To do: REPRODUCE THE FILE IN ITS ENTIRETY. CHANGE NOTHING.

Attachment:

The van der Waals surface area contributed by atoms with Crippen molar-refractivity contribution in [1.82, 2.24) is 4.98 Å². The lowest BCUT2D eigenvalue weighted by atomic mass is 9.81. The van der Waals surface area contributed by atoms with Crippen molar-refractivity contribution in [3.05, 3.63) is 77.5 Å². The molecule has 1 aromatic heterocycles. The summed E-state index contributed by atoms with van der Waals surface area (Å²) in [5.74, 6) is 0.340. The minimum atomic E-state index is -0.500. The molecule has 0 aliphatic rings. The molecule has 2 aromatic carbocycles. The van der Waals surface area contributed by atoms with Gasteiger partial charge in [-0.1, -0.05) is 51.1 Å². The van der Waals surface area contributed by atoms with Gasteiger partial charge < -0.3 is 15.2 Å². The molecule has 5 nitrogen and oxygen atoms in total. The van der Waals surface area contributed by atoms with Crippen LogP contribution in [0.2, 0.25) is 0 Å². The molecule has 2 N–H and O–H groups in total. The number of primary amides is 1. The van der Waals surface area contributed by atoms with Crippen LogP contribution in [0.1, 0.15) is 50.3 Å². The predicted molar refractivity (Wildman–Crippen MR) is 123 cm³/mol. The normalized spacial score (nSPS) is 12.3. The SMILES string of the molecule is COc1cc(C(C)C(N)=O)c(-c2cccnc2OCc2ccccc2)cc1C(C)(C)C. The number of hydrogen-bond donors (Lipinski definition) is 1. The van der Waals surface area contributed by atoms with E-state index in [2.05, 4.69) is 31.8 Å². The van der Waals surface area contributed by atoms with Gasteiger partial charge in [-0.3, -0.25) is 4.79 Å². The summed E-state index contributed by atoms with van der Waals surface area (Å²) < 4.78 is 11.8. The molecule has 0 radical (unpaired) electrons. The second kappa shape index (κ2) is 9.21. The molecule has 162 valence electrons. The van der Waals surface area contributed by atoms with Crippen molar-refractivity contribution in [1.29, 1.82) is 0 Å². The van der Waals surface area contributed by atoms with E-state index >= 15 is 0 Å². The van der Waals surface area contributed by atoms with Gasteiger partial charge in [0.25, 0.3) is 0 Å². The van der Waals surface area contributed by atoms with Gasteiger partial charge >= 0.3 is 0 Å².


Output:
The van der Waals surface area contributed by atoms with Crippen molar-refractivity contribution in [1.82, 2.24) is 4.98 Å². The lowest BCUT2D eigenvalue weighted by atomic mass is 9.81. The van der Waals surface area contributed by atoms with Crippen molar-refractivity contribution in [3.05, 3.63) is 77.5 Å². The molecule has 1 aromatic heterocycles. The summed E-state index contributed by atoms with van der Waals surface area (Å²) in [5.74, 6) is 0.340. The minimum atomic E-state index is -0.500. The molecule has 0 aliphatic rings. The molecule has 2 aromatic carbocycles. The van der Waals surface area contributed by atoms with Gasteiger partial charge in [-0.1, -0.05) is 51.1 Å². The van der Waals surface area contributed by atoms with Gasteiger partial charge < -0.3 is 15.2 Å². The molecule has 5 nitrogen and oxygen atoms in total. The van der Waals surface area contributed by atoms with Crippen LogP contribution in [0.2, 0.25) is 0 Å². The molecule has 2 N–H and O–H groups in total. The number of primary amides is 1. The van der Waals surface area contributed by atoms with Crippen LogP contribution in [0.1, 0.15) is 50.3 Å². The predicted molar refractivity (Wildman–Crippen MR) is 123 cm³/mol. The normalized spacial score (nSPS) is 12.3. The SMILES string of the molecule is COc1cc(C(C)C(N)=O)c(-c2cccnc2OCc2ccccc2)cc1C(C)(C)C. The number of hydrogen-bond donors (Lipinski definition) is 1. The van der Waals surface area contributed by atoms with E-state index in [2.05, 4.69) is 31.8 Å². The van der Waals surface area contributed by atoms with Gasteiger partial charge in [-0.3, -0.25) is 4.79 Å². The summed E-state index contributed by atoms with van der Waals surface area (Å²) < 4.78 is 11.8. The molecule has 0 radical (unpaired) electrons. The second kappa shape index (κ2) is 9.21. The molecule has 162 valence electrons. The van der Waals surface area contributed by atoms with Crippen molar-refractivity contribution in [1.29, 1.82) is 0 Å². The van der Waals surface area contributed by atoms with E-state index >= 15 is 0 Å². The van der Waals surface area contributed by atoms with Gasteiger partial charge in [0.25, 0.3) is 0 Å². The van der Waals surface area contributed by atoms with Gasteiger partial charge >= 0.3 is 0 Å².